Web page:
Good calf health starts with good maternal nutrition


Dairy calf growth and health can be impaired by poor maternal nutrition and stressors such as birth stress and colostrum deprivation but these can be mitigated with quality management and adequate early nutrition. Trace minerals are key components in structural development and function of many cellular systems, including the immune system. Adequate trace mineral status must be established at birth and maintained to ensure sufficient stores for optimal performance and for when there is a disease challenge. Biological and economic benefits of organic trace minerals may be more pronounced in accelerated early nutrition programmes where calves are growing more rapidly and when calves are subjected to nutritional, environmental or social stress.

However, calf health is not only determined by the nutrition program of the young calf, but also of dry and close up cows. Trace mineral status of calves is dependent on placental transfer of trace minerals and colostrum trace mineral concentrations. A survey of 997 dairy herds and 1 083 beef cow herds in France and Belgium found that Cu and Zn deficiency was a risk factor for calf health disorders such as death, diarrhoea and vaccination failure. In addition, cattle deficient in manganese will have light birth weight calves and increased mortality. The depletion of cobalt and vitamin B12 at parturition causes depressed colostrum yield and quality.

Feeding Zn, Mn, Cu and Co in the form of Availa®4 to cows during the dry and pre-fresh periods resulted in increased IgG concentrations (P < 0,05) in colostrum (improved quality) and minimised depletion of the energy reserves of the cows.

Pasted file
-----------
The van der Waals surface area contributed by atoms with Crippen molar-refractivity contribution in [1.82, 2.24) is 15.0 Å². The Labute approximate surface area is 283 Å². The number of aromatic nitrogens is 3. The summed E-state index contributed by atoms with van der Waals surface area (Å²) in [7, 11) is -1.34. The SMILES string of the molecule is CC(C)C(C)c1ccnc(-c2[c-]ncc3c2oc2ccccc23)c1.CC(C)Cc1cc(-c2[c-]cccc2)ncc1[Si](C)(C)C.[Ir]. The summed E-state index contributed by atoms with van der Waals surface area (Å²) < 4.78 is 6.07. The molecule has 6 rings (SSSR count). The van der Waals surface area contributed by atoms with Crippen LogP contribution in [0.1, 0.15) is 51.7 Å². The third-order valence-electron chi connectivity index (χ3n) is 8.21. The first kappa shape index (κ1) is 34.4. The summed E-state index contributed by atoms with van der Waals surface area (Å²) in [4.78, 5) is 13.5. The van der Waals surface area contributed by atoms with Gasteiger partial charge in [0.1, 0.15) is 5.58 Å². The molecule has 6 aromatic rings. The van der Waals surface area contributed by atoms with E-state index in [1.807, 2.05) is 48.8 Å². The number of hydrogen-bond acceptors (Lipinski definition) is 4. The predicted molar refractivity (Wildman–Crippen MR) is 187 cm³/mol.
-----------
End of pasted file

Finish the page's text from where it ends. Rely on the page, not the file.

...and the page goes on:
Mastitis can not only affect health and performance of the lactating cow, it can also impact calf health, as mammary infections and high SCC negatively impact colostrum quality, calf health and performance. Research has shown that cows with persistent mammary infections produced less colostrum with a lower quality. Higher colostrum SCC linearly decreased average daily gain from 0,19 to 0,08kg/day during the first month of life and overall from 0,49 to 0,40kg/day during the first 60 days of life. Scouring days were also increased with feeding higher SCC colostrum at birth. In a summary of 20 studies, it was found that feeding Zn, Mn, Cu and Co in the form of Availa®4 to cows beginning in the dry period and continuing into lactation reduced SCC by 30 000 (P < 0,05).

Feeding Availa®4 to the cow during the dry and transition periods will not only benefit her but also the calf. Having a strong, healthy calf will strengthen your replacement heifer programme, as well as the longevity of the herd.

Zinpro and Chemuniqué are committed to improving the performance of dairy cows and calves, through quality trace mineral supplementation. Talk to your nutritionist or feed sales representative about the inclusion of Zinpro Performance Minerals in the diets of your cows and calves.

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